Where do all the cartons come from?


Cartons are essential to our business, otherwise how would you get our products? We have devoted an entire building on our farm to carton storage. We always have thousands of them on hand. Ordering 40 thousand at a time saves us on printing and shipping costs. Currently our cartons come all the way from Washington State. We practice green methods in developing our cartons. First, we use recycled cardboard to make the egg carton. It gets my goat when I see the distribution of “organic” or “free range” eggs packed in plastic or Styrofoam cartons. A person may be eating a healthy product, but then they contribute to landfills because plastic and Styrofoam are not biodegradable materials. Most important, we print “ink-on” the carton. Although it cost a great deal more money to print directly on the carton, our Earth is important, and we do not want to contribute unnecessarily to the destruction of our forests by using stick-on labeling. We are blessed because the dairy managers in our retail locations save our case cartons as well as others that we then recycle. This cuts down on large chain store waste and saves us $1.75 with each case recycled.

Our cartons are custom printed, so our grocery store customers can recognize our logo color scheme. Specifically, the front of each egg carton says, “Pasture Raised Chickens!” At the farmers market, it is a different story. Another way Happy Hen’s Barnyard improves the environment is to reduce new carton purchases by recycling egg cartons at the markets. This practice is not allowed in grocery stores, but it is accepted and encouraged at your local farm market. When customers shop with us at the farmers markets and bring back used cartons, they get credit toward free eggs. These cartons can come from any source, and as long as they are still structurally sound and clean, we reuse them.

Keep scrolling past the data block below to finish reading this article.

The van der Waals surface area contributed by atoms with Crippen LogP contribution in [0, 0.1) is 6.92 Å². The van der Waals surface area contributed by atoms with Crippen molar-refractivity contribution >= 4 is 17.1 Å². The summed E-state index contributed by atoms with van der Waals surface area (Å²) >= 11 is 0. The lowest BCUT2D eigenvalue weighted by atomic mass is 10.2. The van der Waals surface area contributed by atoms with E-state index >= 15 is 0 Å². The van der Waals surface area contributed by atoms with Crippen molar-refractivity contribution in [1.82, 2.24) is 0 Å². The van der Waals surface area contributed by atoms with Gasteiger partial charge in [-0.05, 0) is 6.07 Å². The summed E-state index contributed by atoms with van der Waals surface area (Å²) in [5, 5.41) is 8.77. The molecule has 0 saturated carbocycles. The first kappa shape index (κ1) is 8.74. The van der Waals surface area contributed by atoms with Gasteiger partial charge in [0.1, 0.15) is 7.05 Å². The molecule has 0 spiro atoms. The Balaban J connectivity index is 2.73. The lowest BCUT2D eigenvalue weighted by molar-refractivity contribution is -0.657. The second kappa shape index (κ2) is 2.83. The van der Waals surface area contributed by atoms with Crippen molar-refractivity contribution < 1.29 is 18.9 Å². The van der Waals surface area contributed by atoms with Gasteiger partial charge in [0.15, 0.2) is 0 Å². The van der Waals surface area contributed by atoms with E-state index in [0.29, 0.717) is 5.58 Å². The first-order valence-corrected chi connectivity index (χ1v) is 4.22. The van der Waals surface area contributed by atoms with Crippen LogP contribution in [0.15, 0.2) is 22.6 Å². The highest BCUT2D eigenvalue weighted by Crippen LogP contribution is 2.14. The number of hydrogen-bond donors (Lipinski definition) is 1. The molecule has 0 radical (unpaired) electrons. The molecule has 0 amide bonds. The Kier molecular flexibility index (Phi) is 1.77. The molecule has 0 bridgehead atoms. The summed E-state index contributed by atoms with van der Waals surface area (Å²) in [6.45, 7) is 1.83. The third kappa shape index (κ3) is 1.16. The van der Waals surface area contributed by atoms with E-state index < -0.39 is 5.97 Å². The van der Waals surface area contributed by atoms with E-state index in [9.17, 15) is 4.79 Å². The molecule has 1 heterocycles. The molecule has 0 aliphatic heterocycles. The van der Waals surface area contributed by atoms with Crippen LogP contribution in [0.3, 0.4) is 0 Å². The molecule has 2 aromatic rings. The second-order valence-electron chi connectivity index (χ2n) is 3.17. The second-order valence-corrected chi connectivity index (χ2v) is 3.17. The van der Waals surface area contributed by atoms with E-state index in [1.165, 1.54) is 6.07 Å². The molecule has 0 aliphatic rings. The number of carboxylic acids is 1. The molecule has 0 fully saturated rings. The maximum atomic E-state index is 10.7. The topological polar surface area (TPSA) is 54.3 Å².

When eggs are packed up for the grocery store, they are packed 24 dozen to a box. When eggs are delivered to the grocery store, they are always shipped in new cartons, and new boxes, but we have found a way to reuse the carton boxes that get thrown away. When my husband, Tom, delivers the cartons to the grocery stores, he collects empty carton boxes that other vendors have left, that would otherwise be disposed of. We are then bring those back to the farm to pack up bulk eggs that we sell to local vendors who use them in the products that they make. These eggs get pack into flats that hold 30 eggs each, 6 flats tall for boxes of 180 eggs, or 15 dozen.

The photos below show you one of our carton deliveries. Even though the truck is able to park right next to the shed, getting them in there is no small task. We were lucky this day because the loading deck on the back of the truck lowered down for us. Some days the truck that comes is not equipped with the motorized deck, and we have to dump the stack down to the ground, and we hope that the cartons do not break.

The truck drivers do not always bring the pallet dolly either, so finally, I purchased one ($350) to keep on the farm. We use it to pick the pallet up from the deck and wheel it right into the shed, fighting gravel along the way. On this particular day, it was not working too well because the stack was too tall to fit through the door. We had to cut the plastic wrap that holds the stack together and take down a couple layers of cartons before we could roll it in the storage building. These suckers are heavy too! Four of us struggled to get the truck unloaded and restacked.

If you visit us at the Cleveland Park or Palisades Markets in Washington, D.C., please bring us your used cartons and ask us for a stamp card! We will start you on your way to free healthy, delicious eggs.

Talk to you soon,

JacQ́ui

 

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